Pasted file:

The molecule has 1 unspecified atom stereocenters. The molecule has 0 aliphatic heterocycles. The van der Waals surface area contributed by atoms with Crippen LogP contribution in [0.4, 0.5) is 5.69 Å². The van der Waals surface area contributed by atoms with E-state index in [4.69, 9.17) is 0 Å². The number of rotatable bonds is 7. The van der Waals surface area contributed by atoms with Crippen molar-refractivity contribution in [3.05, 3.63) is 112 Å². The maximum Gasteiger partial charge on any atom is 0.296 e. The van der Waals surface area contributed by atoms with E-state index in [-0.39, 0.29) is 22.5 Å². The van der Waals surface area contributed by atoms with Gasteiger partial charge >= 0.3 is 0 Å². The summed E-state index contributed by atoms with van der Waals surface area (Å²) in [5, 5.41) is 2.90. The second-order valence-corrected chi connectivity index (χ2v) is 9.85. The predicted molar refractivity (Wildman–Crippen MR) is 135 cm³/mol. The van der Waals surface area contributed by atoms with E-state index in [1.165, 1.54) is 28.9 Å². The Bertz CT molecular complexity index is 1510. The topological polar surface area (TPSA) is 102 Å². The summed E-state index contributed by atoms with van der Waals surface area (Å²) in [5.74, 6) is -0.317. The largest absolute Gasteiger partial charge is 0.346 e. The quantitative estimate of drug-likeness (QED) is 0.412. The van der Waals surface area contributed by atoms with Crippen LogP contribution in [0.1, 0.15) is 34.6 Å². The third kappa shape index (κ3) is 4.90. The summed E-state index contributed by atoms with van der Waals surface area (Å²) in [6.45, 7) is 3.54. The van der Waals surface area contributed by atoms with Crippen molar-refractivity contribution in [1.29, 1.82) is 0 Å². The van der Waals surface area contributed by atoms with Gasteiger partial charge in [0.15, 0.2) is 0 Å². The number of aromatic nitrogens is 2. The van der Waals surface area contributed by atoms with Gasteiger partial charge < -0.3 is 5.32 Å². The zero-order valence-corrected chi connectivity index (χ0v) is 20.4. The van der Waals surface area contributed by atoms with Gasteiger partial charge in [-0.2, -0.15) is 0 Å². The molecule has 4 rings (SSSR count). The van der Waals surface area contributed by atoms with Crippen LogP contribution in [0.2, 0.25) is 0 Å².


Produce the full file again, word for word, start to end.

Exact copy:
The molecule has 1 unspecified atom stereocenters. The molecule has 0 aliphatic heterocycles. The van der Waals surface area contributed by atoms with Crippen LogP contribution in [0.4, 0.5) is 5.69 Å². The van der Waals surface area contributed by atoms with E-state index in [4.69, 9.17) is 0 Å². The number of rotatable bonds is 7. The van der Waals surface area contributed by atoms with Crippen molar-refractivity contribution in [3.05, 3.63) is 112 Å². The maximum Gasteiger partial charge on any atom is 0.296 e. The van der Waals surface area contributed by atoms with E-state index in [-0.39, 0.29) is 22.5 Å². The van der Waals surface area contributed by atoms with Gasteiger partial charge >= 0.3 is 0 Å². The summed E-state index contributed by atoms with van der Waals surface area (Å²) in [5, 5.41) is 2.90. The second-order valence-corrected chi connectivity index (χ2v) is 9.85. The predicted molar refractivity (Wildman–Crippen MR) is 135 cm³/mol. The van der Waals surface area contributed by atoms with E-state index in [1.165, 1.54) is 28.9 Å². The Bertz CT molecular complexity index is 1510. The topological polar surface area (TPSA) is 102 Å². The summed E-state index contributed by atoms with van der Waals surface area (Å²) in [5.74, 6) is -0.317. The largest absolute Gasteiger partial charge is 0.346 e. The quantitative estimate of drug-likeness (QED) is 0.412. The van der Waals surface area contributed by atoms with Crippen LogP contribution in [0.1, 0.15) is 34.6 Å². The third kappa shape index (κ3) is 4.90. The summed E-state index contributed by atoms with van der Waals surface area (Å²) in [6.45, 7) is 3.54. The van der Waals surface area contributed by atoms with Crippen molar-refractivity contribution in [1.29, 1.82) is 0 Å². The van der Waals surface area contributed by atoms with Gasteiger partial charge in [0.15, 0.2) is 0 Å². The number of aromatic nitrogens is 2. The van der Waals surface area contributed by atoms with Gasteiger partial charge < -0.3 is 5.32 Å². The zero-order valence-corrected chi connectivity index (χ0v) is 20.4. The van der Waals surface area contributed by atoms with Gasteiger partial charge in [-0.2, -0.15) is 0 Å². The molecule has 4 rings (SSSR count). The van der Waals surface area contributed by atoms with Crippen LogP contribution in [0.2, 0.25) is 0 Å².